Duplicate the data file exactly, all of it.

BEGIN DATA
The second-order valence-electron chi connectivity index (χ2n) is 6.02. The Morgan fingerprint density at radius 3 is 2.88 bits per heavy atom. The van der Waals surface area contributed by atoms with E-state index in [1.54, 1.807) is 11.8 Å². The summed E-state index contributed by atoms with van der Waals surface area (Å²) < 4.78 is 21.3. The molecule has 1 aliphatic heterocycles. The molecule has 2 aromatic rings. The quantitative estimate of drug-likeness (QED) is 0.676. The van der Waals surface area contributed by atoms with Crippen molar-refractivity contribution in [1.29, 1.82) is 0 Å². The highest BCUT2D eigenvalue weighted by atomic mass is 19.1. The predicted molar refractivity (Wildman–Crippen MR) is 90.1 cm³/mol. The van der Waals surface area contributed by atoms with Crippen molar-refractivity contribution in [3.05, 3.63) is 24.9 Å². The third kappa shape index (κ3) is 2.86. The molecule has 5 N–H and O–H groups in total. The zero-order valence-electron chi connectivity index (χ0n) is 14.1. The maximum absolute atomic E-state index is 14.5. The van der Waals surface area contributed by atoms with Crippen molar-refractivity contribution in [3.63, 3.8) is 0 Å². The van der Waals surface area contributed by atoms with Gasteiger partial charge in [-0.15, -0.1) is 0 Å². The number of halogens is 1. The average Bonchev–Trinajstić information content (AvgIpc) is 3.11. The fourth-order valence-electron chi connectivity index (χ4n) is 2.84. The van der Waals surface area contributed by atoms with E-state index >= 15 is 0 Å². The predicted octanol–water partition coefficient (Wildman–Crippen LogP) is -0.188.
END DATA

The second-order valence-electron chi connectivity index (χ2n) is 6.02. The Morgan fingerprint density at radius 3 is 2.88 bits per heavy atom. The van der Waals surface area contributed by atoms with E-state index in [1.54, 1.807) is 11.8 Å². The summed E-state index contributed by atoms with van der Waals surface area (Å²) < 4.78 is 21.3. The molecule has 1 aliphatic heterocycles. The molecule has 2 aromatic rings. The quantitative estimate of drug-likeness (QED) is 0.676. The van der Waals surface area contributed by atoms with Crippen molar-refractivity contribution in [1.29, 1.82) is 0 Å². The highest BCUT2D eigenvalue weighted by atomic mass is 19.1. The predicted molar refractivity (Wildman–Crippen MR) is 90.1 cm³/mol. The van der Waals surface area contributed by atoms with Crippen molar-refractivity contribution in [3.05, 3.63) is 24.9 Å². The third kappa shape index (κ3) is 2.86. The molecule has 5 N–H and O–H groups in total. The zero-order valence-electron chi connectivity index (χ0n) is 14.1. The maximum absolute atomic E-state index is 14.5. The van der Waals surface area contributed by atoms with Crippen molar-refractivity contribution in [3.63, 3.8) is 0 Å². The van der Waals surface area contributed by atoms with Gasteiger partial charge in [-0.15, -0.1) is 0 Å². The number of halogens is 1. The average Bonchev–Trinajstić information content (AvgIpc) is 3.11. The fourth-order valence-electron chi connectivity index (χ4n) is 2.84. The van der Waals surface area contributed by atoms with E-state index >= 15 is 0 Å². The predicted octanol–water partition coefficient (Wildman–Crippen LogP) is -0.188.